One major difference is that, once you select a section of music to play, the app brings this in automatically at exactly the right moment – removing the need for what separates the amateurs from the pros: musical timing and a sense of rhythm.

Nevertheless,  I’ve had the app for weeks and still haven’t got it.  It’s somehow hard, even when everything is made easy.

The clip below may not sound that incredible, but they have really mastered this little application.

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The study I trailed yesterday on my personal blog has been published and reported on today. The full Broadband Quality Study from Cisco (my client) and the Oxford University Said Business School is available here.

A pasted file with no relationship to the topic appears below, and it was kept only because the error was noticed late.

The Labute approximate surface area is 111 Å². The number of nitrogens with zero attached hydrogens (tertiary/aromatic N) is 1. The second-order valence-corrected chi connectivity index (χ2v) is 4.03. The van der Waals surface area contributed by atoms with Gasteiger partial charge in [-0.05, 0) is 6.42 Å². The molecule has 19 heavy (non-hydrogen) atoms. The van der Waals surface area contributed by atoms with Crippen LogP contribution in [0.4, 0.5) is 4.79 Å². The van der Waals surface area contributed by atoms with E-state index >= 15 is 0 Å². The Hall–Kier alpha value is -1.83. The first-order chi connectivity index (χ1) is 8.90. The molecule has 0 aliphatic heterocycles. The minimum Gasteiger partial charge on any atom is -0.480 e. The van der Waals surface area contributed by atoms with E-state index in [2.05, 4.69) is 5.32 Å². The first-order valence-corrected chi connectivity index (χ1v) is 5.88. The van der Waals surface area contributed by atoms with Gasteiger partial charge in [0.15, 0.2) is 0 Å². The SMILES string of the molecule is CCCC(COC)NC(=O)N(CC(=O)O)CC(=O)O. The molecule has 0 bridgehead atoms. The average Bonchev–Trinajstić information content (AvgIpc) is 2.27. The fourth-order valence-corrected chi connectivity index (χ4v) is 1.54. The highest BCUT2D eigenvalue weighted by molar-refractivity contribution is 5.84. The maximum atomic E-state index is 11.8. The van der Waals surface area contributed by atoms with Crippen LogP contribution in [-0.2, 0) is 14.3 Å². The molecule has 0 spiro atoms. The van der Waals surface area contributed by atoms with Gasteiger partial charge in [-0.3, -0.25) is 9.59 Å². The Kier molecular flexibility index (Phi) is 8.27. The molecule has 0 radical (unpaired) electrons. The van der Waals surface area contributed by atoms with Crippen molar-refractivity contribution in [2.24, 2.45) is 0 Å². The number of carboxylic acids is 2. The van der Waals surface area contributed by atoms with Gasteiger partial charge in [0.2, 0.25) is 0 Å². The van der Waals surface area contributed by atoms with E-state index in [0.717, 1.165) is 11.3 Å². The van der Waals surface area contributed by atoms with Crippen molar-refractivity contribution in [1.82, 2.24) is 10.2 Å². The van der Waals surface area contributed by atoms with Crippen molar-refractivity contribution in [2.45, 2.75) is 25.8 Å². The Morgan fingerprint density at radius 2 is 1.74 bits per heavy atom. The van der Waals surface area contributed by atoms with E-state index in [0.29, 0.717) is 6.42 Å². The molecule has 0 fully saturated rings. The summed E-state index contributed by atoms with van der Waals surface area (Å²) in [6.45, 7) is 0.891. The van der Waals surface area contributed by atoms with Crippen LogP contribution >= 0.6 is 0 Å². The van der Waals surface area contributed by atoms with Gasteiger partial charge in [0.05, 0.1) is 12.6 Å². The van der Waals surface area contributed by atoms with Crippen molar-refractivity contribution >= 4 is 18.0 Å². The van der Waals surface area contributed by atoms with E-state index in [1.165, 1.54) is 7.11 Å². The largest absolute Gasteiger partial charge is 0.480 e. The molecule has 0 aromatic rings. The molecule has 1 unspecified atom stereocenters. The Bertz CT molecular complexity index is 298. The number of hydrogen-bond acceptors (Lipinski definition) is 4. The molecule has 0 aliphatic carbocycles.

The reason I care so much about this topic is that I truly believe that for societal and economic development, quality broadband connectivity is essential. The things you can do – from the simple act of being more connected to friends and family on Twitter and Facebook, to high-resolution video calling, photo & video uploads, & (in the future) interactive engagement in virtual environments (I still don’t quite believe in Second Life, but I do believe in what it and services like it will become) – dramatically change relationships, the way you learn, the way you interact, the way public services are delivered and much more.